• by phantomfive (622387) on Wednesday March 12, 2014 @02:51AM (#46461393) Journal
    Reading through the documents [chromium.org], it doesn't look like a trivial task to recompile all your GTK-2 apps against it. From the UI Toolkit standpoint, it looks like a combination of NextStep and Swing.

    AFAIKT Aura is a more than just a UI Toolkit, it's a complete Window Manager. A replacement for Gnome (wow! I hope that takes off!) Apparently it's been running on the Chromebooks. Here is Linus' take on the topic [google.com].

    The main reason I would be reticent to use it is because Google doesn't always have a strong commitment to backwards compatibility. So you may end up having to rewrite pieces of your code, just to keep them compiling. If you're ok with that though, go for it.
  • Re:Qt? (Score:5, Insightful)

    by chaboud (231590) on Wednesday March 12, 2014 @04:07AM (#46461607) Homepage Journal

    I came here to say this.

    I'm quite the fan of Qt, but it's far from an industry standard. HTML5 + wrapper probably has as much, if not more, adoption.

    And, once you use iOS or Android to dev GUI, some modern, convenient, and well-crafted patterns begin to emerge. They're not perfect, but they're nice to use. Honestly, if Google wants to use their own toolkit and publish it as open source, why should anyone complain about that? Some very interesting ideas may come out of it and be brought into other projects. Just as Mozilla's XUL was clearly aped for Microsoft's XAML, open source contributes to the field as a whole, not just one particular project. There's no need to lick the pizza with open source.

    Only the ever-trolling slashdot community could turn Google releasing and dog-fooding an open source project into a bad thing.

  • by Zukix (641813) on Wednesday March 12, 2014 @05:27AM (#46461797)

    From previous releases its clearly the Chrome team is being mismanaged and has lost its way.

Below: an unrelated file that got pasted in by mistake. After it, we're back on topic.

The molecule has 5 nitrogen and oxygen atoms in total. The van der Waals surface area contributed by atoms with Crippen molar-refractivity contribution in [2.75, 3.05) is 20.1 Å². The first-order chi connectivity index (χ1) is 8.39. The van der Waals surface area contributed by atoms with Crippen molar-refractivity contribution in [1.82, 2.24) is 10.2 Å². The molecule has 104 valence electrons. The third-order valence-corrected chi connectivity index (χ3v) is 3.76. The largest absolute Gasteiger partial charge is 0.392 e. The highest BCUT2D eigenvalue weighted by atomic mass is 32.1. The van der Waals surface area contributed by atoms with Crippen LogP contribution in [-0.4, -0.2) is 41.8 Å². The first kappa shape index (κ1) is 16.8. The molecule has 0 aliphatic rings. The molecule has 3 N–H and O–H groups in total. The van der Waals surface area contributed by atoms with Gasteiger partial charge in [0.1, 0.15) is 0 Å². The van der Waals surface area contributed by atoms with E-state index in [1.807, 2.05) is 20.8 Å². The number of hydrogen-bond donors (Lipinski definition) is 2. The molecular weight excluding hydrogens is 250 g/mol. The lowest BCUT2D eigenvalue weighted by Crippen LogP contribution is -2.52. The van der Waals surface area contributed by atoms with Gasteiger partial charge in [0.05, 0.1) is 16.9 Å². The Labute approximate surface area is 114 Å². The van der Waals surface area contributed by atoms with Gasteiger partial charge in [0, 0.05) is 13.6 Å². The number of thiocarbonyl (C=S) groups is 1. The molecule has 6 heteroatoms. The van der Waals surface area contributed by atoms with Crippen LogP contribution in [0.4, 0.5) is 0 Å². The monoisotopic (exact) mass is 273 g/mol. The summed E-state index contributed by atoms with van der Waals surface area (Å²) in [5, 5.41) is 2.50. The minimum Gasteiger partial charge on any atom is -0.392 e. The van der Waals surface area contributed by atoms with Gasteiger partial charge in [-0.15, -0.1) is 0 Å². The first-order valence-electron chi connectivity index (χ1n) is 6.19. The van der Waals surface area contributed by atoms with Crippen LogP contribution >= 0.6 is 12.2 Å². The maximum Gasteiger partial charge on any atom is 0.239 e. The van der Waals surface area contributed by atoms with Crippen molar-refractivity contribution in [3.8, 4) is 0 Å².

They really cannot get the basics right. A web browser is basically text in windows that can be styled by the page author. Lets see you they are doing:

    i) They don't fix the appalling font rendering issues on Windows promptly and as a priority. Most of Google's own web fonts are unusable in production because of this.

    ii) They don't follow standard most-recently-used order when ctrl-tab between tabs and they don't see the problem and close any bug report as won't fix. How can Chrome be the platform for office tools and applications when you can't flick between applications?

    iii) They start adding animations to html elements you can't restyle with CSS e.g. the zoom ease-in they added to select elements in a recent Chrome. What possible justification was there for that? If you need to use more than a couple select elements on a form the animation effect of using each one is terrible.

    iv) They add forced behind the scenes updates (ok) but they then push poorly tested unstable releases. There were wide-spread issues on their recent releases. You can only auto-update if you are rock-solid.

    v) They fork from the web-kit project, a once high-point in cross company collaboration for the betterment of the web. Now... beginning of the end.

    vi) And now they are going to spend their time re-implementing a cross-platform widget toolkit. How about fixing the fucking font rendering first?